The former Viking settlement of Wick is the principal town in the far north of the mainland.
The town sits astride the River Wick, stretching along both sides of Wick Bay, and holds the claim to fame of once being the busiest herring port in Europe in the mid 19th century. The remains of the Castle of Old Wick, often referred to as the Old Man of Wick, sits atop the edge of the cliffs about half a mile south of Wick Bay and overlooks the sea.
Around 3 miles north from Wick the dramatic 15th to 17th century ruins of Sinclair and Girnigoe castles rise steeply from a needle-thin promontory. There is a good clifftop walk to the castle via Noss Head Lighthouse from the tiny fishing village of Staxigoe. Visitors will encounter a wide selection of wildlife along the way including various species of seabirds and puffins and a beautiful scenic beach, popular for windsurfing and sand-yachting, awaits them at the end of Sinclair Bay.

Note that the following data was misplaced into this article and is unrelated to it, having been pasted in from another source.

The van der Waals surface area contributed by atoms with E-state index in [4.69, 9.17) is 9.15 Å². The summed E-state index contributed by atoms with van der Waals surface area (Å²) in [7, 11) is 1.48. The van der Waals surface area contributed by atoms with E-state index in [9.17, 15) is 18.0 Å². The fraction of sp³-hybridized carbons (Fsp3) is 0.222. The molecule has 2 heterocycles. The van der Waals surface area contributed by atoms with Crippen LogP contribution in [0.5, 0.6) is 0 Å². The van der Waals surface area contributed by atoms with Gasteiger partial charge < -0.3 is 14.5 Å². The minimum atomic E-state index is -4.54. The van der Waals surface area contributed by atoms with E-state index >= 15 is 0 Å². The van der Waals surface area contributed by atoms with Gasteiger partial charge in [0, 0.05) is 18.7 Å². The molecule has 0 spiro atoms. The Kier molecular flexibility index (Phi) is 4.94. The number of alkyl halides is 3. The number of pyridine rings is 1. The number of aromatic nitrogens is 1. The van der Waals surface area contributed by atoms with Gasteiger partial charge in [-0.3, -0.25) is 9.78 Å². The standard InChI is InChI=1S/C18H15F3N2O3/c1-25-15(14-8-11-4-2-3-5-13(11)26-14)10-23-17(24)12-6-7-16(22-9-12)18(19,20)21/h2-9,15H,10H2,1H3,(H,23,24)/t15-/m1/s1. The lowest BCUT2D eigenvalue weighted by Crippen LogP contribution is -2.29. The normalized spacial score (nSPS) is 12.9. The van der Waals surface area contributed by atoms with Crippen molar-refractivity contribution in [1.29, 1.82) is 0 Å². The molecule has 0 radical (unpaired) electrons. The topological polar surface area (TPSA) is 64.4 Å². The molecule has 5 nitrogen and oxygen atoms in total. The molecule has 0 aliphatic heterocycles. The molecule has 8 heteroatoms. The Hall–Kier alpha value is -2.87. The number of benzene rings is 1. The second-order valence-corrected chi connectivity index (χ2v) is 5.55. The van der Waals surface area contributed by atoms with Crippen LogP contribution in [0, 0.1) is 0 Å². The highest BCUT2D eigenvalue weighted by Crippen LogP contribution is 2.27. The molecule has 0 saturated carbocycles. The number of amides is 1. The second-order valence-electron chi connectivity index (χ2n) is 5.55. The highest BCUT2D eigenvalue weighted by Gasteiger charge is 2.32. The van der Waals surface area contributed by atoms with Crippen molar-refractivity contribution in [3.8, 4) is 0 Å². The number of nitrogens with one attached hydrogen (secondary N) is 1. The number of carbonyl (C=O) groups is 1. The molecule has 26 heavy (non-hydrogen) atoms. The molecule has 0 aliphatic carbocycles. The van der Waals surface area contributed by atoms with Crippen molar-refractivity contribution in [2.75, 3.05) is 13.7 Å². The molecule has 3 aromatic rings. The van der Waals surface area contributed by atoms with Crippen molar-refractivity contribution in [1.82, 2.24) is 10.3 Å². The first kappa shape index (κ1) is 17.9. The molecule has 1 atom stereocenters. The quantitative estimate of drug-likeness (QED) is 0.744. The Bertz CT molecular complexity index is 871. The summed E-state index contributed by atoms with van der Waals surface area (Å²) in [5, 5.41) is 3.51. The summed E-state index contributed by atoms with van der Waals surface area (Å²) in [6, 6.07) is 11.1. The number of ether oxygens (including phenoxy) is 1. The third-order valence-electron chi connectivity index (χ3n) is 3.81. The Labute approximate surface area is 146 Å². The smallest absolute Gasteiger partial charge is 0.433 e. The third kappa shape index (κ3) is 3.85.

The town’s story is told in the excellent Wick Heritage Centre in Bank Row, Pultneytown (Wick is actually two towns - Wick proper, and Pultneytown, immediately south across the river), which contains a fascinating array of artefacts from the old fishing days.